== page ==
Here all suspicion needs must be abandoned,
All cowardice must needs be here extinct.
We to the place have come, where I have told thee
Thou shalt behold the people dolorous
Who have foregone the good of intellect.
--Dante's Inferno as translated by Henry Wadsworth Longfellow
I can't vouch for the book's contents (health and fitness is not typically a book genre I read, though since the publisher was kind enough to send me a copy I may try to read it), but the photo on the front cover is certainly one with which I'm familiar. Who knew publishers looked for cover photos on Flickr?
And just so we're clear, they did get my permission before using the photo.
I always did like the few (too few, in retrospect) digital design courses I had to take in college. Simple as it was, I always got a kick out of making the little LEDs blink. Alas, I don't recall having to design anything much more complicated than LED blinkers using a hardware description language. The most significant thing we designed, a (very simple) RISC processor, was designed with schematic capture. Having been recently reminded that FPGAs still exist, having nothing better to do, and apparently being a glutton for frustration, I recently decided to renew my interest in logic design.
I forget where I got the idea, but at some point I decided I wanted to implement a NES on an FPGA, from scratch, in Verilog. I hated the VHDL I had to write in college and heard good things about Verilog. Writing a NES seemed like a simple enough project to be doable by one person (the NES is a well-understood piece of hardware at this point, and there's a lot of incredibly detailed information on how it works) but complicated enough to get a flavor for the language. My original idea was to write a NES in both languages for a proper comparison, but given how much time I've spent on the Verilog version so far, that may be an unrealistic goal. Maybe I'll write the SNES in VHDL :)
So that's what I've spent almost all of my free time doing these past few months. So far I've written a working 6502 processor (minus binary coded decimal support, which the NES's CPU also lacks), an Audio Processing Unit minus the DMC channel (the channel which plays audio samples), most of a test suite generator for the CPU, and a module which lets me play NSF files so I can test the Audio Processing Unit. Below is a video of the model playing a song from Super Mario Bros. I realize the video is bad; that's what happens when you record the video with your laptop's built-in camera because you have no other device that can record digital video. Mostly it's there to show you the blinking LEDs in an attempt to convince you that the board's actually what's playing the audio. But really, if you're reading this you'd probably believe me without the audio/visual evidence.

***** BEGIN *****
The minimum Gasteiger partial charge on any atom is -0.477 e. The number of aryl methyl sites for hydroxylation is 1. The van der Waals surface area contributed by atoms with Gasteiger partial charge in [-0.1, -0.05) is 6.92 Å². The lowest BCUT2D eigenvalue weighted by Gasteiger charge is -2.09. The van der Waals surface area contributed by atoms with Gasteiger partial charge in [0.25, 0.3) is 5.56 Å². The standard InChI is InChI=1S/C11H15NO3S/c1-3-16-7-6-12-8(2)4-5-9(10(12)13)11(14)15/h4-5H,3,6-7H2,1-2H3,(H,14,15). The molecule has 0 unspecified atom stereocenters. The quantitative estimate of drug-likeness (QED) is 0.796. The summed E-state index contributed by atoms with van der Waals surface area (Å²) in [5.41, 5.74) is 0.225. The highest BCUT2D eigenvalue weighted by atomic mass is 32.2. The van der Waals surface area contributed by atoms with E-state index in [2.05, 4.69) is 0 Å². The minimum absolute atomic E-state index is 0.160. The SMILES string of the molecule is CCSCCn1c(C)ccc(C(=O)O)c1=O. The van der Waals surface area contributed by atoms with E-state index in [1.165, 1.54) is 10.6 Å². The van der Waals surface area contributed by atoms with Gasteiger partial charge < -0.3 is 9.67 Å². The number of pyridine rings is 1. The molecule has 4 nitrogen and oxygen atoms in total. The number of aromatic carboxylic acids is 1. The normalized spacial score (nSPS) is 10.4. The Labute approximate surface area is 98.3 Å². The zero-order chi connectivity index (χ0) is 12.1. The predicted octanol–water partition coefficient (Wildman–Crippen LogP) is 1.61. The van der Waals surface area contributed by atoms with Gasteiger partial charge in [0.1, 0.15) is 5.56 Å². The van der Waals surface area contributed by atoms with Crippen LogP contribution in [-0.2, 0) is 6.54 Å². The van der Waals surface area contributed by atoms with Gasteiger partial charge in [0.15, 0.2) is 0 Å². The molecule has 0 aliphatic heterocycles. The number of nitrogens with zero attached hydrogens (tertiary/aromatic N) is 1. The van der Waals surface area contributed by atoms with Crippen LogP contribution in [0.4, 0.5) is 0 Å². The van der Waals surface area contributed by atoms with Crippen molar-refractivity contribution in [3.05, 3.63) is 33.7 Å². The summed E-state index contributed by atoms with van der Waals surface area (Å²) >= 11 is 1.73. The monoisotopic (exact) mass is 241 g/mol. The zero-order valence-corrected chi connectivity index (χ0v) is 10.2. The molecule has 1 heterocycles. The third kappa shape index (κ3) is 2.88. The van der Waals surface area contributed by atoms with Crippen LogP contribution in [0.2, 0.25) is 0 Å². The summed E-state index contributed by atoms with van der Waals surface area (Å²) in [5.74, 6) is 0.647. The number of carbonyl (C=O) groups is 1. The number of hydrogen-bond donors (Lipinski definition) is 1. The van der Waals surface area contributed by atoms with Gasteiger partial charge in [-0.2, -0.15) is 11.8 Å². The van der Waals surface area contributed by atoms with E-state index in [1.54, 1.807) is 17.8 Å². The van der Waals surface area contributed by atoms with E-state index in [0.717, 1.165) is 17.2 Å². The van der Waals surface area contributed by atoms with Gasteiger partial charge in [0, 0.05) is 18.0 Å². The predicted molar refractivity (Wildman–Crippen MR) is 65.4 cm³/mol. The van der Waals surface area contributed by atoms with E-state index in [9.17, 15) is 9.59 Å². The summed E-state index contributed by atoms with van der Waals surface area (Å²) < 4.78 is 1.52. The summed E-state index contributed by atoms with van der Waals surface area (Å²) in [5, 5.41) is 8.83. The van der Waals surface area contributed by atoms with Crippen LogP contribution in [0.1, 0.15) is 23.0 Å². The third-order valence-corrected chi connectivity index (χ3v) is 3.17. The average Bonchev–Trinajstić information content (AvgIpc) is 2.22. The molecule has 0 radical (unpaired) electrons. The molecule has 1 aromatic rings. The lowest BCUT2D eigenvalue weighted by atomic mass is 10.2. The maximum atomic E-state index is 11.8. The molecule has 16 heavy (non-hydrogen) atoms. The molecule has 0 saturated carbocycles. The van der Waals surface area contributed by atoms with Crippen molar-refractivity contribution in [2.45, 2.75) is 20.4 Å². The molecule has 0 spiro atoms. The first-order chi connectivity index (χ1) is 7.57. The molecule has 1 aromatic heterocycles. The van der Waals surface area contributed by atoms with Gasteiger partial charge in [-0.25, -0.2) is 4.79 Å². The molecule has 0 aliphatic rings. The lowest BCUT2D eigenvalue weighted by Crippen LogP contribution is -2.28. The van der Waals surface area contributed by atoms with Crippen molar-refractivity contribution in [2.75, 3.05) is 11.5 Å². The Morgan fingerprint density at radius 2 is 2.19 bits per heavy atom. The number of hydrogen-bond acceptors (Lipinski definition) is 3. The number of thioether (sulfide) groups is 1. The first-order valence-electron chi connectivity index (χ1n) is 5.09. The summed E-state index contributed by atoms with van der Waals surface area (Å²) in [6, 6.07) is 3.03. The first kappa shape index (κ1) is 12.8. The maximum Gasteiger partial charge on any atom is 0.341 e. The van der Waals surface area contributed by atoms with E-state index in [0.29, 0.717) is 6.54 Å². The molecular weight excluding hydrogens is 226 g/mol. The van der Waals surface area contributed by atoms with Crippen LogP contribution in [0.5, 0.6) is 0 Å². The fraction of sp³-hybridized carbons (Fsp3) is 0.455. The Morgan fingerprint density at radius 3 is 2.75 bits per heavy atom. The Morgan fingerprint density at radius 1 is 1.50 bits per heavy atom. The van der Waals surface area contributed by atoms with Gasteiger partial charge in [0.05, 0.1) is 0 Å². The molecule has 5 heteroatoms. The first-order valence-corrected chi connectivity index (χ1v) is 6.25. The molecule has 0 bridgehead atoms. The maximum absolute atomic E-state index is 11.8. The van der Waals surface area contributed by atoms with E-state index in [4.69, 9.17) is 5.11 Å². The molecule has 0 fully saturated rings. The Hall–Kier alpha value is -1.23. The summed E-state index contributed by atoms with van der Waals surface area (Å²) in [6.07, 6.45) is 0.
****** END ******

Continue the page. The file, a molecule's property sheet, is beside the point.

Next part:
If I want to be able to play downloaded games, I'll need to implement the various memory mappers and additional audio channels these games use (which are all independent of the NES itself). Otherwise I need to design some means to connect NES cartridges to my prototype board. Probably I'll end up doing the latter, then the former as needed.
Probably other (minor) things I'm forgetting.
Perhaps later I'll discuss my opinion of Verilog, that being the original purpose of this project. Right now I'm too tired to give any sort of fair analysis.
As I type this my iBook G4 is almost completely disassembled. The bottom panel is on the floor next to my chair, the top panel is resting loosely on top of the laptop, and the keyboard is resting loosely on top of that. With the motherboard exposed on both sides and all the typing going on, I fear shorting something out. All to replace a hard drive. Apparently Apple didn't consider the hard drive on iBook G4's a user-replaceable part, so I had to go through a three-hour disassembly procedure to perform the swap. Well, I had to go through the procedure twice; the first time I foolishly reassembled the laptop before testing that the machine booted. Of course it didn't, but fortunately the second disassembly was easier than the first. Didn't hurt that there were about 20 leftover screws I couldn't figure out where to put.
The process to replace the hard drive on my old Dell Inspiron, in contrast, was trivial. Unscrewing one screw and sliding the IR port up unlocked the drive mount and allowed you to pull the mount out of the side of the laptop. All you had to do to replace the drive was unscrew the old one from the mount, screw the new one in, then slide the drive mount back into the machine. A less than five minute process.
I had a lot of gripes with that old Inspiron that sadly (or perhaps not) are lost to history. But at least Dell understood that it was reasonable to expect a user to replace a hard drive (especially since they shipped with the old IBM Deathstar hard drives). My iBook's been a reliable machine, but someone gave Apple's engineers crappy requirements when it came to user-serviceability. Hopefully they've learned something in the four years since.